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Happ, Blue Jays drop opener at Tropicana

Special to MLB.com

ST. PETERSBURG -- It was a rough Friday night for left-hander J.A. Happ and the Blue Jays, who were beaten by the Rays, 6-2, at Tropicana Field. Happ wasn't battered, but the little things added up.

"It was just falling behind on counts,'' Happ said. "It's tough to pitch like that. I don't think they were hitting the ball all over the park, but I didn't do quite enough.''

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ST. PETERSBURG -- It was a rough Friday night for left-hander J.A. Happ and the Blue Jays, who were beaten by the Rays, 6-2, at Tropicana Field. Happ wasn't battered, but the little things added up.

"It was just falling behind on counts,'' Happ said. "It's tough to pitch like that. I don't think they were hitting the ball all over the park, but I didn't do quite enough.''

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Happ (4-2), who hadn't lost since his Opening Day start against the Yankees, lasted only 5 2/3 innings and labored through a 108-pitch outing while walking four and allowing three earned runs.

Overall, the Blue Jays have lost three of their last four games within a 4-7 stretch (after a 14-8 start to the season).

Video: TOR@TB: Hernandez drives in a run with a sac fly

Happ had a 1-0 lead in the third, when Rays' ninth-place batter Johnny Field tied the game with a two-out solo home run. Field picked on a 2-0 fastball.

"The execution was fine, but it was a bad idea form the get-go,'' Happ said. "He's strong there. He had leverage in the count, and I put it in his wheelhouse. He got me there.''

In the fourth, the Rays took a 3-1 lead they wouldn't lose, cashing in on Wilson Ramos' RBI single and a fielder's choice RBI grounder from Denard Span.

"It wasn't an easy night for Happ, but he kept us right there,'' Blue Jays manager John Gibbons said. "That's all it was [poor command]. He had been so good. It just goes to show you, when you're a little bit off [and] you still hold a team in the big leagues to three runs, that's pretty darn good.''

Happ was lifted in the sixth when he loaded the bases with two outs, but reliever Jake Petricka coaxed Carlos Gomez into an inning-ending flyout. The Rays extended their advantage to 4-1 in the seventh. Field smacked a one-out double down the left-field line and scored on Adeiny Hechavarria's RBI single.

The Blue Jays opened the scoring with a first-inning run off Rays starter Andrew Kittredge, who began the planned bullpen day. Curtis Granderson legged out a double when his sinking line drive took a high hop to Span in left field. Granderson went to third, then scored on sacrifice flies by Yangervis Solarte and Teoscar Hernandez.

Video: TOR@TB: Granderson doubles to lead off the game

During the sequence, though, Granderson suffered right hamstring tightness, leaving the game to be replaced by Dalton Pompey. Granderson went to left field during the first inning, but "something didn't feel quite right.'' Depending on how he feels Saturday, Granderson said it's conceivable he could sit out the rest of the series, have a Monday off-day and be ready to go Tuesday at home against the Mariners.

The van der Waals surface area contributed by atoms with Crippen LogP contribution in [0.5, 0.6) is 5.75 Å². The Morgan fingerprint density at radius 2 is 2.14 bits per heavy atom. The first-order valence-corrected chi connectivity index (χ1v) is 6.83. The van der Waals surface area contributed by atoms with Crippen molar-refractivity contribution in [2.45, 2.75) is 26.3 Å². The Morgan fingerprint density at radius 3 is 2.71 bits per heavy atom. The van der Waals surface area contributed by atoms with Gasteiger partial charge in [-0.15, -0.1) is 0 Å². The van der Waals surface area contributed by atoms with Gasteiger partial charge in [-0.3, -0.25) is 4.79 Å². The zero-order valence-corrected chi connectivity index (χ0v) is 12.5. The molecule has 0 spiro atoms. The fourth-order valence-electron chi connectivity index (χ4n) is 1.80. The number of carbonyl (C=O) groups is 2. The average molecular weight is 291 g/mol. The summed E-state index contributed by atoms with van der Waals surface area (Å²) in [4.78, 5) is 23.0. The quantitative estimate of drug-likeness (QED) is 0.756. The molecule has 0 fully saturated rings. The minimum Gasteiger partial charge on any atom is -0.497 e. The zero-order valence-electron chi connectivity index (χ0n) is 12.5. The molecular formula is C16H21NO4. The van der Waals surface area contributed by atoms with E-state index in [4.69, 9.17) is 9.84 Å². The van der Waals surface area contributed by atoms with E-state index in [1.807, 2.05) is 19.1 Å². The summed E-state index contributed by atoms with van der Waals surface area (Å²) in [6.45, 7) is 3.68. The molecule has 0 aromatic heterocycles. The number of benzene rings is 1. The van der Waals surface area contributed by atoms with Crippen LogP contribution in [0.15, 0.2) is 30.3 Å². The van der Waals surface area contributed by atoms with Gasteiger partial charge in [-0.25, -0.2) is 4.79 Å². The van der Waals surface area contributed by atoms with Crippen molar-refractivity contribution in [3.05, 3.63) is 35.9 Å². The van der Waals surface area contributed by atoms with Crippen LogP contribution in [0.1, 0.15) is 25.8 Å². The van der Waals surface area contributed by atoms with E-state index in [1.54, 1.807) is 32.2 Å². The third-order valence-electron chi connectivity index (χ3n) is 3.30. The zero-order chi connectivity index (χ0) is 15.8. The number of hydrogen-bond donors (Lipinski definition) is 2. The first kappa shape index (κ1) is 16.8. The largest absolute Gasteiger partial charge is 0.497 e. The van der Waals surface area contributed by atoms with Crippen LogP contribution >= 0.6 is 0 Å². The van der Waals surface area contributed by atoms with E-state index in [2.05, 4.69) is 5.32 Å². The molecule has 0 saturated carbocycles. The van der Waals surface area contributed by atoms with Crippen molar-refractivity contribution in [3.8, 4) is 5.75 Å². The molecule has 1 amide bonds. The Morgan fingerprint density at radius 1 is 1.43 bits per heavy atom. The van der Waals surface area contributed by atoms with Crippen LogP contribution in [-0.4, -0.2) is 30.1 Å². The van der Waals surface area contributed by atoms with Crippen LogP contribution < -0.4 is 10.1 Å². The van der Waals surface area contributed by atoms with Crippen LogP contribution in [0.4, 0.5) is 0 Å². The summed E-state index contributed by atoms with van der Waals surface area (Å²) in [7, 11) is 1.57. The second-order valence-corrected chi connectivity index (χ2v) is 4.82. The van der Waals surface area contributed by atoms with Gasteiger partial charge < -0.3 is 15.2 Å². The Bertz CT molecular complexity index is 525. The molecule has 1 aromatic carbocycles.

"We don't think it's a big deal,'' Gibbons said. More >

Video: TOR@TB: Granderson leaves game with an injury

The Granderson-led offense went cold after the second inning, when the Rays went to reliever Ryan Yarbrough. That's when the trouble really began. Yarbrough surrendered a leadoff single to Pompey in the third, then retired 15 consecutive Toronto batters before his work was finished after the seventh.

The Blue Jays got a run back on Aledmys Diaz's solo homer in the eighth. But Rays designated hitter Brad Miller put the Blue Jays in a deeper hole with a two-run homer off reliever Tim Mayza in the bottom of the eighth.

"They just outplayed us,'' Gibbons said. "That left-hander [Yarbrough] came in and did a great job.''

MOMENTS THAT MATTERED
The Blue Jays had battled to within 4-2 in the eighth inning and were one strike away from heading to the ninth with a two-run deficit. But that's when Mayza served up a two-strike, two-out homer to Miller, countering the sliver of momentum the Blue Jays had built.

SOUND SMART
Happ's four walks were a season high and his three strikeouts were a season low. In his career at Tropicana Field, he's 1-2 with a 6.05 ERA in nine appearances (eight starts), which includes 14 walks and 30 strikeouts.

YOU GOTTA SEE THIS
Diaz turned in a slick fielding play in the first. After Rays first baseman C.J. Cron drew a one-out walk, Matt Duffy slapped a grounder toward the middle, away from Diaz. But Diaz ranged far to his left, stretching to field the ball and shoveling it with his glove to second baseman Lourdes Gurriel Jr., who turned the double play.

"That was a nice play,'' Happ said. "That gave us momentum there, and we were able to get off the field.''

Video: TOR@TB: Diaz flips to Gurriel to start double play

HE SAID IT
"As much as you'd like to say, 'Let's change this, let's add that,' it was just a matter of us not getting it done against the Rays pitching. They also swung the bats well. Now we've got to go back, try to even the series, then try to win the series. Put this behind us.'' -- Granderson

UP NEXT
The Blue Jays will face a hot pitcher Saturday at 6:10 p.m. ET in Rays right-hander Jake Faria, who is coming off the best outing of his Major League career. Faria (2-1, 4.60 ERA) tossed eight shutout innings in Detroit on Monday, allowing just four baserunners and striking out six. Faria was 1-1 with a 3.09 ERA last season against the Blue Jays. The Blue Jays will counter with right-hander Aaron Sanchez (2-2, 4.06 ERA), who owns a 1.24 ERA in 13 appearances against the Rays.

Joey Johnston is a contributor to MLB.com.

Toronto Blue Jays